There are changes to Required Minimum Distributions (RMDs) that you need to be aware of for 2022. RMD ages have changed and now the RMD tables are changing along with the new later RMD age of 72. Here are noteworthy things to know about how you may be impacted in 2022:
Under The SECURE Act, if you turned age 70 1/2 in 2019, you would’ve been required to take your first RMD by April 1, 2020. If you turned age 70 1/2 in 2020 or later, you should have taken your first RMD by April 1 of the year after you turned age 72. This rule generally applies to the age of the original owner of a traditional IRA, SIMPLE IRA, SEP IRA, a 401(k) or 403(b). Roth IRAs do not have RMDs.
rMD tables are changing in 2022
Since the RMD tables haven’t been updated since the early 2000s and people now have longer life expectancies, the tables are due for an update. Here are a few things to note about the new 2022 RMD tables:
- RMDs are now at a lesser percentage.
- Starting in 2022, RMD amounts will be smaller in order to extend the balance over a longer time period.
- A Smaller RMD means fewer taxes to pay.
- More money remaining in retirement savings accounts means more opportunities for tax-deferred accumulation through reinvesting.
- The new RMD tables help investors to manage their taxable income better.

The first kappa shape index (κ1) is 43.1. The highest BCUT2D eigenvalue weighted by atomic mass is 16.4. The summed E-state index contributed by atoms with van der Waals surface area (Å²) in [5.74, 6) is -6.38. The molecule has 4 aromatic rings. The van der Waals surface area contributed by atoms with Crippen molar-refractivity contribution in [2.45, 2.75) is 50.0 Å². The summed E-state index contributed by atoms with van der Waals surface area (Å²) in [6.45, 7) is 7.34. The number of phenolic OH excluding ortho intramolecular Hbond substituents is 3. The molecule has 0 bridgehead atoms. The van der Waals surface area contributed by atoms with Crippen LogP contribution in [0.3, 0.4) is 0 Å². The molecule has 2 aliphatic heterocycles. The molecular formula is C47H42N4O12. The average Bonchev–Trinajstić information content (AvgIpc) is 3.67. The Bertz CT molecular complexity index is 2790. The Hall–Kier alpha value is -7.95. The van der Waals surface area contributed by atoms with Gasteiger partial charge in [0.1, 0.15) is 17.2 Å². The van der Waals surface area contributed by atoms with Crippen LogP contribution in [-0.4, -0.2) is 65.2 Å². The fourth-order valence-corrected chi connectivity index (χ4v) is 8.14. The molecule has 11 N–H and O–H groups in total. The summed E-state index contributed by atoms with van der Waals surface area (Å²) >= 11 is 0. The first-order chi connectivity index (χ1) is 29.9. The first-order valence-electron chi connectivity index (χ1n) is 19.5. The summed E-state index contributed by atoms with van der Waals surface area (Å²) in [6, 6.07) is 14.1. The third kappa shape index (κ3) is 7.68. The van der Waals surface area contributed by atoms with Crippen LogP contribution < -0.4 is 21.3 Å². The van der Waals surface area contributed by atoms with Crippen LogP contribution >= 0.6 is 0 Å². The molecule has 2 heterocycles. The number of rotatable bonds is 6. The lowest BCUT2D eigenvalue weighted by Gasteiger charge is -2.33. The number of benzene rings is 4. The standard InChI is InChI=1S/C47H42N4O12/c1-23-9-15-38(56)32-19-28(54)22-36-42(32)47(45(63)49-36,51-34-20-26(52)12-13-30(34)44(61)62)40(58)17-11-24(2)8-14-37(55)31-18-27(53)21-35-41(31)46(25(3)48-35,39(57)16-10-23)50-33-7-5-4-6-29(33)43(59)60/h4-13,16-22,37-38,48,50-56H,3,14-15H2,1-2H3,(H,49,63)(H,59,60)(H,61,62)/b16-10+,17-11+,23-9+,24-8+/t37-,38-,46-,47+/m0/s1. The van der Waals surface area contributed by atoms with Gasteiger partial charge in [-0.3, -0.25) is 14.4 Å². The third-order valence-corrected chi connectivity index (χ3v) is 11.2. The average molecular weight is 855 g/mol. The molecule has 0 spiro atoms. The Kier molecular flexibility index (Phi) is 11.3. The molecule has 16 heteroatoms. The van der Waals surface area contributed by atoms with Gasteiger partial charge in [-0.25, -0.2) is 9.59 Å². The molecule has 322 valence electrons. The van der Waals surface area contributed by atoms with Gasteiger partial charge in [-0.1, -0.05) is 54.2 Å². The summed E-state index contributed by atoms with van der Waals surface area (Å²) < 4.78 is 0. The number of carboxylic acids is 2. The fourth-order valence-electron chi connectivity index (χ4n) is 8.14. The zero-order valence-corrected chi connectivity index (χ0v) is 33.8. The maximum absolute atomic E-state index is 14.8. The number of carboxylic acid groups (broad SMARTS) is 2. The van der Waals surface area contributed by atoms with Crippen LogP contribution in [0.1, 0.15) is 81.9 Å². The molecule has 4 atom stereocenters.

Debt can make it difficult for you to achieve financial security and freedom. If you have credit card debt, car loan debt, student loan debt, or any other type of debt, make 2022 the year you pay it off. Numerous debt relief strategies may help you, such as the debt snowball, debt avalanche, debt consolidation, credit counseling, and debt settlement.
how will beneficiaries be impacted by the new rMD tables in 2022?
For owner deaths that occurred in 2021 and before, the initial life expectancy for the beneficiary’s appropriate age is determined from the new Single Life RMD table.
Starting in 2022, the beneficiaries of IRAs and nonqualified deferred annuities using the owner’s life expectancy to calculate the RMDs from the inherited assets must adjust the ongoing life expectancy to the new Single Life table expectancy table’s factors.
However, beneficiaries do not use the life expectancy directly from the new table. Instead, they must determine what their life expectancy from the new Single Life table would have been in their first distribution year and then subtract one for each succeeding year to obtain their 2022 life expectancy factor.
what else should you know about 2021 rMDs and the new 2022 RMD tables?
Investors over age 72 can’t use the new RMD tables until 2022 which means that you will need to use the current RMD tables to calculate your 2021 RMD. The confusing result of the new laws and IRS changes is that there are now different RMD rules and tables for 2021 and 2022.
If you are over age 72 now is a great time to meet with your financial professional to ensure you’ve scheduled your RMD for 2021, and plan for 2022’s RMD based on your life expectancy and the new 2022 tables.
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